Beer contains hundreds of organic ingredients, with concentrations spanning many orders of magnitude, and including monoterpenes (C10) and sesquiterpenes (C15). These are aroma-active hydrocarbons found in the essential oils of various plants, including hops, and provide much of the characteristic ‘bitterness’ of the finished beer.
Of the greatest importance for beer is the monoterpene β-myrcene, and the sesquiterpenes caryophyllene, β-farnesene and α-humulene. However, there are hundreds of other terpenes that may also be present and have an impact on the final aroma and flavour – and a number of factors can affect levels of these compounds, including seasonal variations, packaging, storage and ageing. This makes robust quality control essential.
Brewing not only uses hops directly, but can also use the extracted essential oils. These hop oils also have uses in alternative medicine, such as the treatment of anxiety, insomnia and other sleep disorders, making it even more important that their content is fully characterised.
Comprehensive two-dimensional gas chromatography coupled with mass spectrometry (GC×GC–MS) has become the technique of choice for the separation of complex oils. The enhanced separation capacity offered by the coupling of two columns of different selectivity, combined with highly sensitive mass spectral identification, provides a high-performance approach to sample characterisation.
The key component in the GC×GC system is the modulator – the device that samples and re-injects the first-column effluent on to the second column in narrow bands to ensure that the first-dimension separation is retained and that the short second-dimension column does not become overloaded.
Thermal modulation is the most commonly used technique, but this often requires expensive liquid cryogen and can make it difficult to achieve precise replication of results across multiple instruments. An alternative approach is flow-modulation, which avoids the inconvenience and expense of liquid cryogen, and offers much better between-sample and between-instrument repeatability. This study investigates the application of flow-modulated GC×GC–MS to enhance the separation of hop oils. The modulator used is the Insight from SepSolve Analytical, which allows separation of volatiles ranging from C1 to C40 (and above), the flexibility to change the loop volume in method optimisation, and additional options including heart-cutting, splitting for simultaneous detection and backflushing.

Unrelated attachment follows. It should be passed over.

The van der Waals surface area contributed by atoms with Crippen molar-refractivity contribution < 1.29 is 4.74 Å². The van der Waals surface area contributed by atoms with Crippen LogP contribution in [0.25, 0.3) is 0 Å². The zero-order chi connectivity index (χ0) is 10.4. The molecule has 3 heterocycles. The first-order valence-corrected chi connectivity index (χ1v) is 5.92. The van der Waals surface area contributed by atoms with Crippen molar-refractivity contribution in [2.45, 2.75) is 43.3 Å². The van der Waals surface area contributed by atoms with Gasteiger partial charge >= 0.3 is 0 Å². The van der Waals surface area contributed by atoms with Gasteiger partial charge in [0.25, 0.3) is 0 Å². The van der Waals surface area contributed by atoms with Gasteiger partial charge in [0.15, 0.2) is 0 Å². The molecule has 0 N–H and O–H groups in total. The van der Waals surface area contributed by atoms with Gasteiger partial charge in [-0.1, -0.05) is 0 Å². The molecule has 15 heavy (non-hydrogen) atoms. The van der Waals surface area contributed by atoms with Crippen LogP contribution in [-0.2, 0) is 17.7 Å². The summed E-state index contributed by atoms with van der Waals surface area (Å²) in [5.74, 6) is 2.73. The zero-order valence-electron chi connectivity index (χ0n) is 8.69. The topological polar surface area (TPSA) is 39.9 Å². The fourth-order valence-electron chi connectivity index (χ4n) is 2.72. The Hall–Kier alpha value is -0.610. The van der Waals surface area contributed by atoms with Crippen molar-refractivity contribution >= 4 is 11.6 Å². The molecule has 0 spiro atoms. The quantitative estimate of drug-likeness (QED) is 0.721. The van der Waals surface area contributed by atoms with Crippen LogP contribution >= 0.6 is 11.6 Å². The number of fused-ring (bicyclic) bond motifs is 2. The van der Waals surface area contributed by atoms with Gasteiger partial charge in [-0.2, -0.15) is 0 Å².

In addition, we examine the benefit offered by the use of Tandem Ionisation  technology, which simultaneously acquires both conventional 70 eV spectra for library matching and low-eV spectra for added confidence in analyte identity.
Sample preparation: 10% (v/v) dilutions of two hop oils were prepared in hexane.
GC×GC: Injector: Split/splitless; Liner: Single taper with wool, 4 mm (i.d.); Carrier gas: Helium, constant-flow at 0.6 mL/min; Injection volume: 0.5 μL; Split: 100 : 1; Temperature: 280°C; Septum purge: On, 1 mL/min. 2D column set: 1st dimension: BPX5, 20 m × 0.18 mm × 0.18 μm; 2nd dimension: DB1701, 2 m × 0.25 mm × 0.15 μm. Temperature program: Main oven: 40°C (1 min), 3°C/min to 260°C (10 min). Modulator: Insight flow modulator (SepSolve Analytical); Loop dimensions: 0.53 mm i.d. × 230 mm (loop volume: 50 μL); Fill time: 3600 ms; Flush time: 200 ms; PM: 3.8 s.
TOF MS: Instrument: BenchTOF-Select (Markes International); Filament voltage: 1.7 V; Ion source: 300°C; Transfer line: 280°C; Mass range: m/z 40–300; Data rate: 50 Hz; Tandem Ionisation: Simultaneous acquisition of 70 eV and 12 eV data.
Software: Image processing: GC Image (GC Image, LLC).